Throughout the last 40 years I have had to adapt to different genres. I've gone from amateur documentary photography to wedding shooting on 35mm and then medium format to press photography on 35mm colour to being a pioneer in the local paper shooting digitally. The last 10 years on a large regional ended up having to learn food and restaurant photography from scratch, and then nightclub photography for local papers. I'd never come across either field before, so I worked on my own unique style.

Of course, understanding the grammar of photography, depth of field, lighting, motion stopping/blurring helps you adapt to something new. Maybe it would be great if local authority evening classes still existed (I taught one for 5 years). If people had structured learning they might learn that you can write the basic rules of photography on 2 sides of A4, and beyond that, the world is open to you?
dudler Avatar
dudler Plus
20 2.1k 2048 England
6 Jan 2019 10:34PM
I think one part of the explanation is that this site attracts all levels of photographers: from the snapshot with a mobile to the hardened professionals. And the steam train nuts, and... everyone else.

They all vote for their own interests and, frankly, their friends, unless htey have time to browse the galleries daily. It's not cliqueiness, necessarily, but a filtering down to stuff you know you'll enjoy.

It's easy to do the crowd-pleasers adequately (with some practice, for the genres that are more demanding of gear or timing), so loads of people do them. Some badly, but that's fine.

Doing anything cutting edge is a problem, always and everywhere: it unsettles, it offends. In my own area of interest, nudes and erotic images, Amateur Photograpehr abandoned an annual erotica issue because the new wave, the leading practitioners, were doing stuff that a good proportion of readers objected to in a 'family magazine' - and so did WH Smith. And the then-editor decided that if he couldn't publish innovative stuff without damaging circulation badly, it was better to leave it out completely. I understand that.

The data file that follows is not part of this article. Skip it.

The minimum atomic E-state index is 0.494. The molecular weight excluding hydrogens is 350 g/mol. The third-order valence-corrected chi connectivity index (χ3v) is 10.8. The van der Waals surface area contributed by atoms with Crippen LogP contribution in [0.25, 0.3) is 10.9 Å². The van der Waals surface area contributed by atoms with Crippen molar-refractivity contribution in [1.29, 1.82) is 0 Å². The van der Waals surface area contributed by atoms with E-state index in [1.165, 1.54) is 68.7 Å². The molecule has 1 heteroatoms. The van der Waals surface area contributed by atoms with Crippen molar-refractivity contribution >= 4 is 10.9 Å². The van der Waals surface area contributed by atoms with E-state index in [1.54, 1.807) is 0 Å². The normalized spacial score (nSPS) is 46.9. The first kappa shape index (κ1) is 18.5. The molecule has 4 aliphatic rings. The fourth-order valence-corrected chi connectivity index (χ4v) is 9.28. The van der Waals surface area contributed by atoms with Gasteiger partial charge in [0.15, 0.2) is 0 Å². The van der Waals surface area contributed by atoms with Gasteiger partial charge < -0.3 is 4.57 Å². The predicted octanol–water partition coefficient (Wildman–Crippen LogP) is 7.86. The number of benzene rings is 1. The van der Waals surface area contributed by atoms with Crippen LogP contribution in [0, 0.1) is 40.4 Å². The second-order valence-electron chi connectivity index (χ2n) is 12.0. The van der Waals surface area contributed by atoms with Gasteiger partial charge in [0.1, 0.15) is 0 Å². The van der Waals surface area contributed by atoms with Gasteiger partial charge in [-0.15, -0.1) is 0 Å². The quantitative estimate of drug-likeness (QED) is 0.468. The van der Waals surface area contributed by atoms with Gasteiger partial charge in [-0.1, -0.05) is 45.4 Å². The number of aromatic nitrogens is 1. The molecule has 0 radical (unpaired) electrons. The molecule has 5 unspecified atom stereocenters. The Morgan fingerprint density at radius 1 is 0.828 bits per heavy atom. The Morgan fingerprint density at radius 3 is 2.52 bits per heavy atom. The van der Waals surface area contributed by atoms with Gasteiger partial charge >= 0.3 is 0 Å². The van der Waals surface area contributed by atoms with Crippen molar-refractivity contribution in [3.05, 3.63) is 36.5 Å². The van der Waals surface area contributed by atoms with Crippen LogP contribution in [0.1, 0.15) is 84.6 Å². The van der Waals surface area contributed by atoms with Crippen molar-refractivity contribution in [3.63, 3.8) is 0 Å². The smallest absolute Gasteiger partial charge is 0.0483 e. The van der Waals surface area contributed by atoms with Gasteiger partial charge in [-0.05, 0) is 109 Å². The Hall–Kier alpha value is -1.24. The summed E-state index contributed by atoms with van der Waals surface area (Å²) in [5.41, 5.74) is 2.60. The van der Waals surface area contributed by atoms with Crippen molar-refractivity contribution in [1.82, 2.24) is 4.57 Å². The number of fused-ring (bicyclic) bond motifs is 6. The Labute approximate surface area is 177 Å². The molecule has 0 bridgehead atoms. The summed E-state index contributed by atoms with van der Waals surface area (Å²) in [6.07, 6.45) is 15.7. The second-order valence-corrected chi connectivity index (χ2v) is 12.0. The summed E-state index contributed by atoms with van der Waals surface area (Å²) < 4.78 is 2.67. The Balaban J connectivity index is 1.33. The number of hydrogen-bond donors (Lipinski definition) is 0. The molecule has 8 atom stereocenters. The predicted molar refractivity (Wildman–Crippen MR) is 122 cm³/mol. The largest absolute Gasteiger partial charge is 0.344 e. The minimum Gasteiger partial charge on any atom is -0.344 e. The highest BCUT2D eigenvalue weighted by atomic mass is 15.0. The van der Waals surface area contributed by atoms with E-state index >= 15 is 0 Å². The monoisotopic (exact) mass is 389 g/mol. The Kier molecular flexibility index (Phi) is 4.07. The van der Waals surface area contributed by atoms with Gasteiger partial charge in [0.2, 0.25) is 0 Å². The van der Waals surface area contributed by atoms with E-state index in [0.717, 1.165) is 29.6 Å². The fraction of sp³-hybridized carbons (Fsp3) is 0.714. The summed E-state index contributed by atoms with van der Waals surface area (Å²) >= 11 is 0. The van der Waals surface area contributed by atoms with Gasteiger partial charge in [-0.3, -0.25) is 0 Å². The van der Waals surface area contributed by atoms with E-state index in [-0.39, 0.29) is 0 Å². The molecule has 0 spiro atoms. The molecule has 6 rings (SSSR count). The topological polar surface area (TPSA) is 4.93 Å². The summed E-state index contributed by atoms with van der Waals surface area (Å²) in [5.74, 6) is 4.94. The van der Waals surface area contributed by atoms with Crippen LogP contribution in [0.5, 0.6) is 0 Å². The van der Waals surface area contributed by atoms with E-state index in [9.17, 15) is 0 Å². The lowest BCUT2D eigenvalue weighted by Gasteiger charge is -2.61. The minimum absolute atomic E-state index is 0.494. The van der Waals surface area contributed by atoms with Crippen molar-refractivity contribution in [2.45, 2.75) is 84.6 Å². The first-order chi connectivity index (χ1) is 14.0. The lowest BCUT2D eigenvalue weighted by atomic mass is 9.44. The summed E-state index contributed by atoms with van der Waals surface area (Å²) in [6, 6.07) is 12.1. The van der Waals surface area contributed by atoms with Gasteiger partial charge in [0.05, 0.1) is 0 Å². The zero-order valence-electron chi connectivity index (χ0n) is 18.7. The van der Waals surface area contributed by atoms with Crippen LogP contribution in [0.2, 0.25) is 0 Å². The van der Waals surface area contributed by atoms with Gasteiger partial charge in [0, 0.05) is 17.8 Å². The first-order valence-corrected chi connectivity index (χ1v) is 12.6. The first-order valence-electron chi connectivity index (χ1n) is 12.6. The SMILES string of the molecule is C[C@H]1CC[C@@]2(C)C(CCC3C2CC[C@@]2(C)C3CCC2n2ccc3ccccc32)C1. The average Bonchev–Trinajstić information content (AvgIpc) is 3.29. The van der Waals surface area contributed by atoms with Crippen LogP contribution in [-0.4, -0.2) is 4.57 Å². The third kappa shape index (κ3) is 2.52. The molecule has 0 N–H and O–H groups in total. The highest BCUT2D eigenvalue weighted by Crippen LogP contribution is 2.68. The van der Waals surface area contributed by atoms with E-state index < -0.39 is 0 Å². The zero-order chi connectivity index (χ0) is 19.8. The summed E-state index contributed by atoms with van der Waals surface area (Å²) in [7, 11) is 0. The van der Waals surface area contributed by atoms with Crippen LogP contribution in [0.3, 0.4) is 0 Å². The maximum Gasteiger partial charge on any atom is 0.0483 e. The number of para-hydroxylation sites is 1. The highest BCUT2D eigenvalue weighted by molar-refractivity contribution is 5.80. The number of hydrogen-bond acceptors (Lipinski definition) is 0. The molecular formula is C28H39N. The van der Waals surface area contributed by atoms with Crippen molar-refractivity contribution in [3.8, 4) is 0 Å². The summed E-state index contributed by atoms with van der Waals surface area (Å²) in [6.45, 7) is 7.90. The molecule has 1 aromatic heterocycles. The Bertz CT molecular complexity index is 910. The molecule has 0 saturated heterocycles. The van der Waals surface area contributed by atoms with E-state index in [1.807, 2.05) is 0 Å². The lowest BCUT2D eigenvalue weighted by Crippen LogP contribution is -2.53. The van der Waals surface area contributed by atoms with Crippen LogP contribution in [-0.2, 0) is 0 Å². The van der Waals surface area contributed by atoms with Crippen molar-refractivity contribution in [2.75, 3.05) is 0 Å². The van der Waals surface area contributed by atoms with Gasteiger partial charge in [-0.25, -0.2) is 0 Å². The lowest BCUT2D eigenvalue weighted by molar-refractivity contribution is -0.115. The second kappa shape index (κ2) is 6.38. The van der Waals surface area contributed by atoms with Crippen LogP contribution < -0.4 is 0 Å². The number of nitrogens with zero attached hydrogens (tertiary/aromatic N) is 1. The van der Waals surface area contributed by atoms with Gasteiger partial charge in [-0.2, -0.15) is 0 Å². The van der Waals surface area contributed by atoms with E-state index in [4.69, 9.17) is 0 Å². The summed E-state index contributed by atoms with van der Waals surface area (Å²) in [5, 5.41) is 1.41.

And that's why the mediocre Eighties glamour survives: a little bit titillating, but not rocking too many boats. Similarly with the best of reportage - we don't often see it in British photo magazines, and certainly not the gory latest attack on Palestinian farmers that you can often see in foreign magazines.

Lots of people like steam trains, traction engines, Dad's car, and beardie natives. A very few post good modern portraits - and give up if the votes don't arrive. It takes persistence to build a following on here, too - a reputation for doing interesting things, for tilting the horizon, for breaking bounds (without frightening hte horses).

And there's no denying that networking works here... If you comment and vote, people will maybe look and comment and vote back.

Human nature - not ideal but it's how we're wired as a species.

And I know that's only a few fragments of parts of hte picture...
philtaylorphoto Avatar
philtaylorphoto 22 334 2
6 Jan 2019 10:51PM
Excellent comment.

There's a lovely but in an early Adrian Mole book where the Asian newsagent gives himma copy of Big and Bouncy and Amateur Photographer that he hides under his mattress.

I can see why AP might have abandoned it's gratuitous covers of old. They now have to appeal to a mixed audience.

Upsetting readers is always risky. I remember the day I shot a funeral following a racist murder of a taxi driver. I really, really wasn't sure about the body in the coffin shot. The desk and the editor went for it big on the front page.

I like the idea of new challenges. Maybe the thing to do is to NOT look how everyone else does something on EPZ first, and create from scratch.
dudler Avatar
dudler Plus
20 2.1k 2048 England
7 Jan 2019 1:38PM
Or use what you see as an 'avoid' steer for your own work...
JackAllTog Avatar
JackAllTog Plus
14 6.4k 58 United Kingdom
7 Jan 2019 2:01PM
Many of the names mentioned are those of photographers that became famous for shooting people in situations; Is the skill of these photographs the skill of regularly getting to the interesting people situations?

Are people really only ever the new/fresh photographic subjects. ( perhaps with a new building thrown in now and again).
mrswoolybill Avatar
mrswoolybill Plus
16 4.7k 2635 United Kingdom
7 Jan 2019 3:34PM
I'll echo Phil Taylor's concerns, it is something that bothers me about ePHOTOzine, and British photography (which still dominates the site) in general.

There is actually a fairly wide range of genres and styles uploaded, but that range isn't necessarily reflected in appreciation or recognition. I looked at the Awarded gallery and did some five-bar gates... Over quite a long period of time, the break-down was:

'Bigger picture' landscapes: 32%
Birds: 28%
Very young women in varying states of undress: 23%
Other (including other humans subjects and non-feathered wildlife): just 17%

It seems strangely unbalanced, reflecting only a small segment of our experience of life. I don't think anyone has mentioned birds (feathered) yet, but why do so many photographers find them more interesting than our own species? I have never heard a rational explanation for that...